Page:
January 31: Musk began buying shares of Twitter in almost daily installments, accumulating a 5% stake in the company by mid-March.
March 26: Musk, who has 80 million Twitter followers and is active on the site, said that he was ‘seriously thinking’ about creating an alternative to Twitter and raised the question of whether Twitter is undermining democracy and freedom of expression on the platform. He also reaches out privately to Twitter board members, including his friend and Twitter co-founder Jack Dorsey.
March 27: After confidentially informing them of his growing stake in the company, Musk begins conversations with Twitter’s CEO and board members about potentially joining the board. Musk also mentioned taking Twitter private or starting a competitor, according to later regulatory filings.
April 4: Regulatory filings showed Musk became Twitter’s largest shareholder after acquiring a 9% stake, or 73.5 million shares worth $3 billion.
April 5: Musk has been offered a seat on Twitter’s board on the condition that he owns no more than 14.9% of the company’s stock. CEO Parag Agarwal said in a tweet, “It is clear to us that he will bring great value to our board.”
April 11: Twitter CEO Parag Agarwal has announced that Musk will not be on the board.
April 14: Twitter disclosed in a securities filing that Musk has offered to buy the company for about $44 billion.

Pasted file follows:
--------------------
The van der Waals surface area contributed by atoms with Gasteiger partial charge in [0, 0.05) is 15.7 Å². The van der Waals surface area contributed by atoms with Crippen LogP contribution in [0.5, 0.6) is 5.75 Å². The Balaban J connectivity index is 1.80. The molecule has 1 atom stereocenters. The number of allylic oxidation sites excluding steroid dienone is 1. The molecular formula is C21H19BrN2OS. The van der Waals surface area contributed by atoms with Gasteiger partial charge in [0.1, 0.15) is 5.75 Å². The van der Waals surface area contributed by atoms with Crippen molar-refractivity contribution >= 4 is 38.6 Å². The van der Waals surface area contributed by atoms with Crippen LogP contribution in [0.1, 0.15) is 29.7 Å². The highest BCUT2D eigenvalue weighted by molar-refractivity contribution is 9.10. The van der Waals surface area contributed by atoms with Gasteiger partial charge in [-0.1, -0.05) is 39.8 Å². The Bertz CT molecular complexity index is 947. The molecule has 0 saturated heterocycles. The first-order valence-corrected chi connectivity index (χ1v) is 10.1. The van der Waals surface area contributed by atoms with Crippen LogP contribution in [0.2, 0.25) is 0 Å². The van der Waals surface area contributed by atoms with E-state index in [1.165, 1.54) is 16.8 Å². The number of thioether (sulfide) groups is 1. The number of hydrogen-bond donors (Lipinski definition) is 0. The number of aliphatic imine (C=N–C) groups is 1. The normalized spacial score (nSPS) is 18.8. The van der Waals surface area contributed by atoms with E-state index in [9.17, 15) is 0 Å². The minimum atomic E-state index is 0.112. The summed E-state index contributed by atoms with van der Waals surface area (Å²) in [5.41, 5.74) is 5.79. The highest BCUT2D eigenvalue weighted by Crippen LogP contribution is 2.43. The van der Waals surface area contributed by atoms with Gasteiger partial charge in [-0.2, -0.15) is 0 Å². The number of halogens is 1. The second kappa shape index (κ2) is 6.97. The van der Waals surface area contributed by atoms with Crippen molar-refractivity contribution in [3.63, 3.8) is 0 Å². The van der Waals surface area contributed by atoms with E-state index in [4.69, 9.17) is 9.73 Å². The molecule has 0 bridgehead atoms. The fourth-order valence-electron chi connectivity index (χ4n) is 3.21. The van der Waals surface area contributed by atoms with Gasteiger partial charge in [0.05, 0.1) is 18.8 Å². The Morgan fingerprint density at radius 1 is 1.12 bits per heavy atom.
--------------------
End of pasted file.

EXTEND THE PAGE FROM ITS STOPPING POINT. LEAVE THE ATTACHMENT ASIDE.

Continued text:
April 15: Twitter’s board unanimously adopted a ‘poison pill’ defense in response to Musk’s proposed bid, an attempt to thwart a hostile takeover.
April 21: Musk has insisted on $46.5 billion in financing to buy Twitter. Twitter’s board is under pressure to negotiate.
April 25: Musk has reached an agreement to buy Twitter for $44 billion and take the company private. The outspoken billionaire has said he wants to own and privatize Twitter because he thinks it is not living up to its potential as a platform for free speech.
April 29: According to regulatory filings, Musk sold about $8.5 billion in Tesla shares to raise funds for the Twitter purchase.
May 5: Musk bolsters his offer to buy Twitter with commitments of more than $7 billion from a diverse group of investors, including Silicon Valley heavy hitters like Oracle co-founder Larry Ellison.
May 10: In a sign of how he will change Twitter, Musk has said he will reverse former President Donald Trump’s Twitter ban following the January 6, 2021 uprising at the US Capitol, calling the ban a ‘morally bad decision’ and ‘stupid’. Extreme.’
May 13: Musk said his plans to buy Twitter are ‘temporarily on hold’. Musk said that it is necessary to find out the number of spam and fake accounts on social media platforms. Shares of Twitter fell, while shares of Tesla rebounded sharply.
June 6: Musk threatened to end his $44 billion deal to buy Twitter, accusing the company of refusing to inform him about spam bot accounts.
July 8: Musk tells Twitter he’s terminating the deal because the firm won’t hand over information to spam bots
July 12: Twitter sued for a court order forcing Musk to complete the merger at the agreed price